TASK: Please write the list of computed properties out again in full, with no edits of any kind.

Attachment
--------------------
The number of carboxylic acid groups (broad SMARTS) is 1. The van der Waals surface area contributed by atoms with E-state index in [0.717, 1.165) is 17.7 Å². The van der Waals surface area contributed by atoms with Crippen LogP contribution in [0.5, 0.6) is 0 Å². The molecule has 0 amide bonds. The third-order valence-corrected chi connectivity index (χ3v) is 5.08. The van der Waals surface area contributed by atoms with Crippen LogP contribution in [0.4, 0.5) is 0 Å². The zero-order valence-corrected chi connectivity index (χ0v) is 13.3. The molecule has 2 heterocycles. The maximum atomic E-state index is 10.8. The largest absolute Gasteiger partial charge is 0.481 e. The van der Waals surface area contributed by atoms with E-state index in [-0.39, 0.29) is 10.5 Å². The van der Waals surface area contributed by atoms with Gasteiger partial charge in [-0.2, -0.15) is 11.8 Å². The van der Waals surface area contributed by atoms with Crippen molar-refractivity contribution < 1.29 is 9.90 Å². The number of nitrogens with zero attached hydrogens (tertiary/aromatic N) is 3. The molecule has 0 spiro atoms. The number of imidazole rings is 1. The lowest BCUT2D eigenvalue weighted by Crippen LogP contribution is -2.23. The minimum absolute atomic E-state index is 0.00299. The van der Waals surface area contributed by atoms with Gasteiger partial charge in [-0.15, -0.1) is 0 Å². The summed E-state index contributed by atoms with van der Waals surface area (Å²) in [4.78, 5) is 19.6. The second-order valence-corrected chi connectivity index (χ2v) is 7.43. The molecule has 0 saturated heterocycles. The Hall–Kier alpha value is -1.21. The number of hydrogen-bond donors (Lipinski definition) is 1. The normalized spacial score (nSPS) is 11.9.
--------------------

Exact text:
The number of carboxylic acid groups (broad SMARTS) is 1. The van der Waals surface area contributed by atoms with E-state index in [0.717, 1.165) is 17.7 Å². The van der Waals surface area contributed by atoms with Crippen LogP contribution in [0.5, 0.6) is 0 Å². The molecule has 0 amide bonds. The third-order valence-corrected chi connectivity index (χ3v) is 5.08. The van der Waals surface area contributed by atoms with Crippen LogP contribution in [0.4, 0.5) is 0 Å². The zero-order valence-corrected chi connectivity index (χ0v) is 13.3. The molecule has 2 heterocycles. The maximum atomic E-state index is 10.8. The largest absolute Gasteiger partial charge is 0.481 e. The van der Waals surface area contributed by atoms with E-state index in [-0.39, 0.29) is 10.5 Å². The van der Waals surface area contributed by atoms with Gasteiger partial charge in [-0.2, -0.15) is 11.8 Å². The van der Waals surface area contributed by atoms with Crippen molar-refractivity contribution < 1.29 is 9.90 Å². The number of nitrogens with zero attached hydrogens (tertiary/aromatic N) is 3. The molecule has 0 spiro atoms. The number of imidazole rings is 1. The lowest BCUT2D eigenvalue weighted by Crippen LogP contribution is -2.23. The minimum absolute atomic E-state index is 0.00299. The van der Waals surface area contributed by atoms with Gasteiger partial charge in [-0.15, -0.1) is 0 Å². The summed E-state index contributed by atoms with van der Waals surface area (Å²) in [4.78, 5) is 19.6. The second-order valence-corrected chi connectivity index (χ2v) is 7.43. The molecule has 0 saturated heterocycles. The Hall–Kier alpha value is -1.21. The number of hydrogen-bond donors (Lipinski definition) is 1. The normalized spacial score (nSPS) is 11.9.